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Re: [GNUnet-developers] website and logo rework

From: Christian Grothoff
Subject: Re: [GNUnet-developers] website and logo rework
Date: Thu, 17 May 2018 16:45:06 +0200
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Dear all,

I think this is the time where I have to disclose a major unfortunate
development (but which may be resolved soon without too much drama).

Basically, GNUnet e.V. has received a cease and desist letter from
Deutsche Telekom AG (DTAG) over the use of the letter "T" in the logo on  Now, the logo was created by Inria, and Inria hosts the Web
site (and Inria and Taler Systems SA are threatened separately by DTAG)
so basically our position (GNUnet e.V. Vorstand) is that we are not
responsible for the "T" (and Inria has since then changed the logo).

Regardless, this unpleasentness should serve as a stark reminder that
under current law corporations can OWN letters, and if the letter "T"
(or "t", in any font or color, in any logo that may possibly resemble
two lines crossing at an angle) is asserted by DTAG to be their
property, there is a chance that any logo resembling a "V" may be
asserted to be owned by another billion-dollar company and *we* cannot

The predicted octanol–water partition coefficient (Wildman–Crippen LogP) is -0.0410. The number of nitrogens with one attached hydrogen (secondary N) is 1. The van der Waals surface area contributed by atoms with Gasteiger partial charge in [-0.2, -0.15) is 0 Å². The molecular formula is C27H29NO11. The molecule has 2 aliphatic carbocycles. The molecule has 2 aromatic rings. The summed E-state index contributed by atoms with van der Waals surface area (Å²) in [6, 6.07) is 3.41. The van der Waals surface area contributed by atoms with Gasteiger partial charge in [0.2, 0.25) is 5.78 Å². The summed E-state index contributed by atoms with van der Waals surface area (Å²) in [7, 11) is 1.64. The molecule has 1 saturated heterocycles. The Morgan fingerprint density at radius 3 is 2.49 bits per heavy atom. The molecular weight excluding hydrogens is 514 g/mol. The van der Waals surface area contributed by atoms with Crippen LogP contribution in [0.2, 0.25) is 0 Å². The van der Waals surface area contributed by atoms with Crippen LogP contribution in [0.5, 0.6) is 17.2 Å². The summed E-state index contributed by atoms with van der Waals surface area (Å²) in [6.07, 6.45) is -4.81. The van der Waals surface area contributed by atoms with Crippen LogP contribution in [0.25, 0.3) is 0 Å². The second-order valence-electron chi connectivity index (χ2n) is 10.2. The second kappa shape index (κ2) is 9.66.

finance a 500k decade-long lawsuit to demonstrate the contrary.

Thus, I think that choosing a logo that may remotely resemble a letter
is dangerous in today's world, and while the proposed logo is nice, it
is too close to a "V" (and one of the more extreme legal advice we got
over the "T" was that even _possibly_ violating an existing trademark
without legal advice from a lawyer would be negligent and could cause
GNUnet's Vorstand to be held personally liable for financial damages to
tens of thousands of Euros just for the other party's legal costs).  Not
fun. So let's be VERY careful about the new logo...
I read reports that DTAG also applied for a trademark on the term
"internet". So at least there we are safe.

More below...

On 05/17/2018 04:07 PM, Schanzenbach, Martin wrote:
>> A very good reference for all of this is this website: 
>> The only problem with that is that it's kind of like a visiting card.
>> Another reference, which is good, is this website:
>> Additionally, what the second website makes better than the first reference, 
>> is that it's not just a visiting card. It strongly interacts with the 
>> audience. It gives impulse to click on videos, zoom into maps dynamically 
>> displaying what's going on in the free wireless network that this project 
>> Freifunk is all about.
> Agreed. I am not sure, but isn't there a redesign in the works? Who does it? 
> And is there progress or is it done behind closed doors? (Just asking)

Not at all, the Git repository for the main page (under development) is

Now, the plan is that some parts will be generated, like the texinfo
handbook in gnunet.git will be HTMLized and put online in the usual way,
and the IRC bots (will/are being?) rewritten to avoid the Drupal-ness.
Similarly, the goal is to convert the existing bibiography data to
anonbib-style.  I don't know where the repos for those are (ng0 ought
to), but they should be opened to all as soon as there is something there.